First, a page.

US researchers investigate seeding technologies for sea vegetables
By John Mosig
By John Mosig
Sarah Redmond, Maine Sea Grant Extension Associate at the University of Maine’s Center for Cooperative Aquaculture (CCAR), is working with Susan Brawley, professor of marine sciences at the University of Maine, to complete R&D on laver (Porphyra umbilicalis) as a Maine aquaculture crop and develop strains and line-seeding techniques for dulse (Palmaria palmata) and alaria (Alaria esculenta).
The two-year project, funded by Maine Sea Grant and conducted at CCAR, aims to determine the current phenology of the three strains on the Maine shore and to isolate and control strains that show rapid growth and high spore production, indicating they will be the most productive for aquaculture farmers along the Maine shore.
Due to increasing demand for these types of seaweed, wild supplies are insufficient and there is a strong market for local aquacultured product. To support Maine seaweed aquaculture, both by individual farmers and large aquaculture companies, the project aims to develop the most efficient seeding techniques of these species for nets and long lines and make them available for growers for field trials at first, and ultimately for commercial use. Because some Maine wild seaweeds are “Certified Organic,” the project will also explore using organic fertilizers to support this market.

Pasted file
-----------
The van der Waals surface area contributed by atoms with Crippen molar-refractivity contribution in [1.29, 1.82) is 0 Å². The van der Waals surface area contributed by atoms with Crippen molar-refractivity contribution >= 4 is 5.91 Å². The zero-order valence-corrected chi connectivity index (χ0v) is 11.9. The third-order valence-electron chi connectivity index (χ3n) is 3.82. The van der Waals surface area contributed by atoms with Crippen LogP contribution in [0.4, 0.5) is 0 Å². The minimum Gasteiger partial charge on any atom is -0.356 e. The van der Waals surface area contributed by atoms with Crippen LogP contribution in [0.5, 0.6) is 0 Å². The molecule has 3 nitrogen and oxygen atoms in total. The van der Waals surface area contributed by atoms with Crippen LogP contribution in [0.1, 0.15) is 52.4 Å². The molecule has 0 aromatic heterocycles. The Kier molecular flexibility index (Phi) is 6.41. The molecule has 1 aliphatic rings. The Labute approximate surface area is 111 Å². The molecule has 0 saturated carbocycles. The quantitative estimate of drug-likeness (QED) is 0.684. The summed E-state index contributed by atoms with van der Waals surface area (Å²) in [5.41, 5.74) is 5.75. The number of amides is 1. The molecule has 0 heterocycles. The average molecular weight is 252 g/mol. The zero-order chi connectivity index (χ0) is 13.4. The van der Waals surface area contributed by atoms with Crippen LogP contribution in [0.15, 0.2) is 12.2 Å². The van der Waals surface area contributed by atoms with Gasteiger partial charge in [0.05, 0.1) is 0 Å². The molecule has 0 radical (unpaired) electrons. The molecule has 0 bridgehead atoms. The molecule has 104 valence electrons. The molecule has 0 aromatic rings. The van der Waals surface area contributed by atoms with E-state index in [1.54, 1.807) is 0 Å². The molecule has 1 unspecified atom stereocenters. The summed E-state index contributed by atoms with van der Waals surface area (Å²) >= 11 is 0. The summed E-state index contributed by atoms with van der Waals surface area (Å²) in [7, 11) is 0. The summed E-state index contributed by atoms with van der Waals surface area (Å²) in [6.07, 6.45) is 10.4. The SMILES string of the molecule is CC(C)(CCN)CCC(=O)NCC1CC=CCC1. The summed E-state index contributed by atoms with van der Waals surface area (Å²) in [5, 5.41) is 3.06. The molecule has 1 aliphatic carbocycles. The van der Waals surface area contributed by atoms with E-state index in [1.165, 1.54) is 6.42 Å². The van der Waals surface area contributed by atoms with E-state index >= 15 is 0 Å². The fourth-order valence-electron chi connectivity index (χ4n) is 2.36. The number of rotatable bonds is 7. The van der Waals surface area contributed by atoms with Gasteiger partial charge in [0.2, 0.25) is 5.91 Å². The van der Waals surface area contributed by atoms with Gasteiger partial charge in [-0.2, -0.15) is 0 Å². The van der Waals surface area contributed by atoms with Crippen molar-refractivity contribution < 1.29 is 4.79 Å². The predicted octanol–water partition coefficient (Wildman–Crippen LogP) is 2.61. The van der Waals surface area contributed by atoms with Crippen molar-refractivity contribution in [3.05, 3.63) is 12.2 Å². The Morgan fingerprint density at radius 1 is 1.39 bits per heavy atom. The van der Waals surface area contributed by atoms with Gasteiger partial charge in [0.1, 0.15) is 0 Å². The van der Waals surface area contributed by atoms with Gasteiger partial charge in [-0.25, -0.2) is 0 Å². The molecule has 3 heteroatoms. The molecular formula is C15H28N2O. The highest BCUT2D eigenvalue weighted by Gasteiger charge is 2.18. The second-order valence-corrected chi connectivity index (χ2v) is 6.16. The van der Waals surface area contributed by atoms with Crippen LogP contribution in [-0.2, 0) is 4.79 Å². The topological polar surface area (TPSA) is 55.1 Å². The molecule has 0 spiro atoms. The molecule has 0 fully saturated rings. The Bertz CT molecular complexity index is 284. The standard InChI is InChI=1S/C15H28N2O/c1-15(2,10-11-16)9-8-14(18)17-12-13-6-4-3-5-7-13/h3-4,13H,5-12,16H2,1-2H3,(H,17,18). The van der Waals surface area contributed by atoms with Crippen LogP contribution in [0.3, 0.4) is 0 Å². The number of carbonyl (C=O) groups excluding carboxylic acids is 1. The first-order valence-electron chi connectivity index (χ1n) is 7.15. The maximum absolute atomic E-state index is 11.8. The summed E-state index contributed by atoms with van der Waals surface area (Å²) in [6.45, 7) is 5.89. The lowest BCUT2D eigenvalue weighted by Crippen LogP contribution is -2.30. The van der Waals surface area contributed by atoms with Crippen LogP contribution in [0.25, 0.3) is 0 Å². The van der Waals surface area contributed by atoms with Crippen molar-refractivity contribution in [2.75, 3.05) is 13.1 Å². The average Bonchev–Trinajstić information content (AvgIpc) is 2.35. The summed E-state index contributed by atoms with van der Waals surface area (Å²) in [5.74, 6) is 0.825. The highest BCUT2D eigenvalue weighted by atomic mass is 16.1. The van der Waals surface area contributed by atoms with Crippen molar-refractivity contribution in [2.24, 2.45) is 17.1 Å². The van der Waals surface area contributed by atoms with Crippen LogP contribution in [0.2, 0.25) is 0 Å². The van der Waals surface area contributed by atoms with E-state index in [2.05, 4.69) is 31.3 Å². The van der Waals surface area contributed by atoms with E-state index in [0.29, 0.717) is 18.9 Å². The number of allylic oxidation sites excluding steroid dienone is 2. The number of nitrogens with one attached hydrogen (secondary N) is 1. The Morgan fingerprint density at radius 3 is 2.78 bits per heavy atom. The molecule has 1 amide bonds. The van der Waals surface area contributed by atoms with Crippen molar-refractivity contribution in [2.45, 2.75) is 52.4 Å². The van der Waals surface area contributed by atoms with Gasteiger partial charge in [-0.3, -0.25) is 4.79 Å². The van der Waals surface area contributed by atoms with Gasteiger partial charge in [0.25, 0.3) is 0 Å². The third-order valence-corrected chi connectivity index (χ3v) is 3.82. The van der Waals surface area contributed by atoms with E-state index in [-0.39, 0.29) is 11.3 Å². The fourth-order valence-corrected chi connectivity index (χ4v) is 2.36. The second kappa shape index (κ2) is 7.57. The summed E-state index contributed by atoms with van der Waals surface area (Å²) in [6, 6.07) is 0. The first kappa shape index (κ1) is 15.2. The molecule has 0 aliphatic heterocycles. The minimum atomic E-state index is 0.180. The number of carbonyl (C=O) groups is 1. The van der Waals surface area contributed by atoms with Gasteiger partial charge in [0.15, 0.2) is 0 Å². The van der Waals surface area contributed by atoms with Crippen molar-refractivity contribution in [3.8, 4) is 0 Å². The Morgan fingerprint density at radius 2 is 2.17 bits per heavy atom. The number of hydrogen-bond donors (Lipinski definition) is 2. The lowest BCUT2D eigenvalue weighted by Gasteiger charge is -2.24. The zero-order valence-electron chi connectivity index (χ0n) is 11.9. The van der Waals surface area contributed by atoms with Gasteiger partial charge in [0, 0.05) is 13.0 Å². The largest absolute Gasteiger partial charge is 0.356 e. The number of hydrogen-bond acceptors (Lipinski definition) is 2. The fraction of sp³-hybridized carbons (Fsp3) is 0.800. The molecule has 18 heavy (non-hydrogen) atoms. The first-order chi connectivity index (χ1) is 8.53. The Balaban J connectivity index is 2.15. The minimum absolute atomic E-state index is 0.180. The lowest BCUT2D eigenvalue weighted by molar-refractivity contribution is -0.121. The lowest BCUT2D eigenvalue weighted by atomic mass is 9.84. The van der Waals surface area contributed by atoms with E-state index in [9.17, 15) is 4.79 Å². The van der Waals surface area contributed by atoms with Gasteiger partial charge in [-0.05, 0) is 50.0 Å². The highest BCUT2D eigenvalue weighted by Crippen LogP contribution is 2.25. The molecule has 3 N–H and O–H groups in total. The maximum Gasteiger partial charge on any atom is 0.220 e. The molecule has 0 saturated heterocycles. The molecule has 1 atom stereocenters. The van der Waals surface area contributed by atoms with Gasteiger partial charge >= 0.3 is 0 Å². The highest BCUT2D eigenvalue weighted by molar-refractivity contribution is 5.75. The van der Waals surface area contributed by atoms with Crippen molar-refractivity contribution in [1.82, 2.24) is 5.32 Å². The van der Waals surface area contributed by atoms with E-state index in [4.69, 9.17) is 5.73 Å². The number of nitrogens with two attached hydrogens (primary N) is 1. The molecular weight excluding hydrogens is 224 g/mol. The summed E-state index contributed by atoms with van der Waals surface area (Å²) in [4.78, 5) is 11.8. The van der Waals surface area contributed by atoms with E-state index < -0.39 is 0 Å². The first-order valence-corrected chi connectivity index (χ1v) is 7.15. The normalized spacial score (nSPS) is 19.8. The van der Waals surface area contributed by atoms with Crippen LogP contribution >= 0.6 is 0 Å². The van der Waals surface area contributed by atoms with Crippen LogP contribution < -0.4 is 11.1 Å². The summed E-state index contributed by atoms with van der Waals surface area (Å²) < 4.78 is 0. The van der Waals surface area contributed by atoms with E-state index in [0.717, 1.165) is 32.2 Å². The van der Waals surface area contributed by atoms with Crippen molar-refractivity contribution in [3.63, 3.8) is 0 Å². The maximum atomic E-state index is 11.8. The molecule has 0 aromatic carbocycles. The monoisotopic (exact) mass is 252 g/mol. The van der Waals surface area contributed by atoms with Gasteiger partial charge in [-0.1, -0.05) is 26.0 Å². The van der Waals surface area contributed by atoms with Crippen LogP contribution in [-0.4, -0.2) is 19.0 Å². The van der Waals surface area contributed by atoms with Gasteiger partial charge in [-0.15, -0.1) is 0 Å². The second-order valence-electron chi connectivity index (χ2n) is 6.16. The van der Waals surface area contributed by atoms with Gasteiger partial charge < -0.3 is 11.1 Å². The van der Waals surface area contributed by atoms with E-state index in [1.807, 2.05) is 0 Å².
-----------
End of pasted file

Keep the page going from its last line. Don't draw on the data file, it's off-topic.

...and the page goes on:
With funding from Maine Technology Institute, Redmond and Brawley have expanded their nursery at CCAR. They have two 20-foot by 10-foot walk-in environmental chambers that contain refrigeration units, filtered sterilized seawater and filtered air and lighting. Redmond says the researchers will use the chambers to seed lines, conduct research and develop and hold seedstock. They also have two additional Percival incubators for conducting research and holding seedstock, and they have purchased a custom-made Porphyra seeding wheel to seed nets.
Brawley, Redmond and two graduate students at the University of Maine have begun working on several projects. They include collecting seed from different sites, completing work on the raceway that will be used for the nursery stage of the seeded Porphyra nets and looking at the combined effects of temperature and day length on the reproductive development of dulse fronds that are currently vegetative. To begin the phenology survey, they are running transects at three different places on the coast.
“At this point, we’re the only people in the US investigating hatchery and seeding techniques for these species,” she says, “but there is a related project beginning at University of New Hampshire that is looking into another type of nori.” She and Brawley will report on their progress at Maine Seaweed Scene 2014 to be held on August 30th at Southern Maine Community College in S. Portland, preceding the first Maine Seaweed Festival at the same venue, a public event that will include a kelp farming workshop.
— Muriel L. Hendrix
Photos: Sarah Redmond